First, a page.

There’s no doubt technology has streamlined how businesses interact with customers, leading to reduced labor costs and increased efficiency across the board. Unfortunately, implementing technology can be a double-edged sword. Rely on it too much, and a business risks losing any semblance of a personal touch with its customer base, resulting in minimal brand loyalty and high attrition rates. This, in turn, puts more pressure on Sales and Marketing to attract higher numbers of new customers and convert more leads.
What’s a business’s typical response? Adding more technology! This could be a new customer relationship management (CRM) system, more complex lead-gen funnels on the company website, new automated nurturing email campaigns, Cloud-based appointment booking software, and so on. These tech solutions are all useful, but relying on them without recognizing the root issue leads to a closed-loop where no tech solution is ever good enough to keep customers around. The real solution, of course, is putting into place processes that create touchpoints for customers to connect with a real human, and then a commitment across the organization to provide top-notch customer support that works in tandem with their tech, not in spite of it.
1. Company Website
For businesses that rely on generating Sales or Leads on their website, Chatbots have been growing in popularity, seeing as they reduce the need for customer support reps to answer questions. That’s the theory, at least. In reality, it turns out customers feel duped when a chatbot presents itself as a human. In reality, chatbots have a 70% failure rate when it comes to answering customer questions.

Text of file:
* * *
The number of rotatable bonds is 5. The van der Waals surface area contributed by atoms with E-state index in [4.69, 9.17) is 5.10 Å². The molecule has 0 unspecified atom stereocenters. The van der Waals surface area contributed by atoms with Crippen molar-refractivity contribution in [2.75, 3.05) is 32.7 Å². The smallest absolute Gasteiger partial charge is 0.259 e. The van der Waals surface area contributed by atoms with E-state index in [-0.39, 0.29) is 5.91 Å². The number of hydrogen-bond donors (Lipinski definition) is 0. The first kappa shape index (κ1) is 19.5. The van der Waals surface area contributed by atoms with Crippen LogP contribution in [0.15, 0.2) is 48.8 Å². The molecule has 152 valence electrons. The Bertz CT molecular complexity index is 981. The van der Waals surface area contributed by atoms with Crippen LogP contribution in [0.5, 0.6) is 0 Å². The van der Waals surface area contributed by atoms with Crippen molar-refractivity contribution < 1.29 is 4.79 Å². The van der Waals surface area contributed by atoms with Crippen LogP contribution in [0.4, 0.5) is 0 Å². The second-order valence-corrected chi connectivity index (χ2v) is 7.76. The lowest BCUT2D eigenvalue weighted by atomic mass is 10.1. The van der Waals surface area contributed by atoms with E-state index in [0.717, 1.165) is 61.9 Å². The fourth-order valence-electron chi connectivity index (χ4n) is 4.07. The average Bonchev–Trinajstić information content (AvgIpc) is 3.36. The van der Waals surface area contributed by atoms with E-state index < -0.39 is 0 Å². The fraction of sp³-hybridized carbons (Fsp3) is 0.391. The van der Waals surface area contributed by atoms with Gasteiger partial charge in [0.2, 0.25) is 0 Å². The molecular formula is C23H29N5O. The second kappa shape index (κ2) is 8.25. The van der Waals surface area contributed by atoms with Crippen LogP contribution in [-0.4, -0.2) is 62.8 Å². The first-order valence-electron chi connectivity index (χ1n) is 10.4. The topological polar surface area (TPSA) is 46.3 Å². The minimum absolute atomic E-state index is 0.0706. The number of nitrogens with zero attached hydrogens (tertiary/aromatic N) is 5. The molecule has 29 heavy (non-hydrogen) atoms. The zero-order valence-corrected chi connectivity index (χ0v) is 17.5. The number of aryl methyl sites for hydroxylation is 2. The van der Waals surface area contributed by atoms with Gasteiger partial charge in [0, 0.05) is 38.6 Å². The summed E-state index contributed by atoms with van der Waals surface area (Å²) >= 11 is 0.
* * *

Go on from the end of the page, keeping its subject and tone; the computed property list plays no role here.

The solution isn’t necessarily to ditch chatbots—or FAQs, videos, case studies, or any other resources—but to make it easy for customers to talk to a real person when they want to. Chatbots should present themselves for what they are, bots, and when they can’t answer a question, they should be programmed to offer customers an opportunity to speak to a human, whether it’s over the phone, via chat, or a live online demo.
Furthermore, whichever communication channel the business sets up should also be well displayed across the site in the form of call-outs, and call-to-action buttons. When a customer wants to speak with a person because they are ready to buy or sign up, it should be easy to do so, or they’ll move on to a competitor’s site.
2. Welcome Emails
Automated technology can go a long way to get new customers onboarded. Email drip campaigns, for example, are great at delivering tutorials, videos, and links to online knowledge bases or user forums. The problem is, these emails can easily come across as cold, corporate-sounding, or impersonal.
The solution is counter-intuitive. Rather than making these onboarding emails look highly-produced and overly branded, make them look like they come from a real person’s email account—meaning less reliance on fancy HTML and more reliance on plain text. The idea is to make it look like a customer service rep typed up a quick email, including a thumbnail image or two with outgoing links to get the customer to actively engage with the onboarding. Then, most importantly, the email should end with an email signature from a real customer service rep.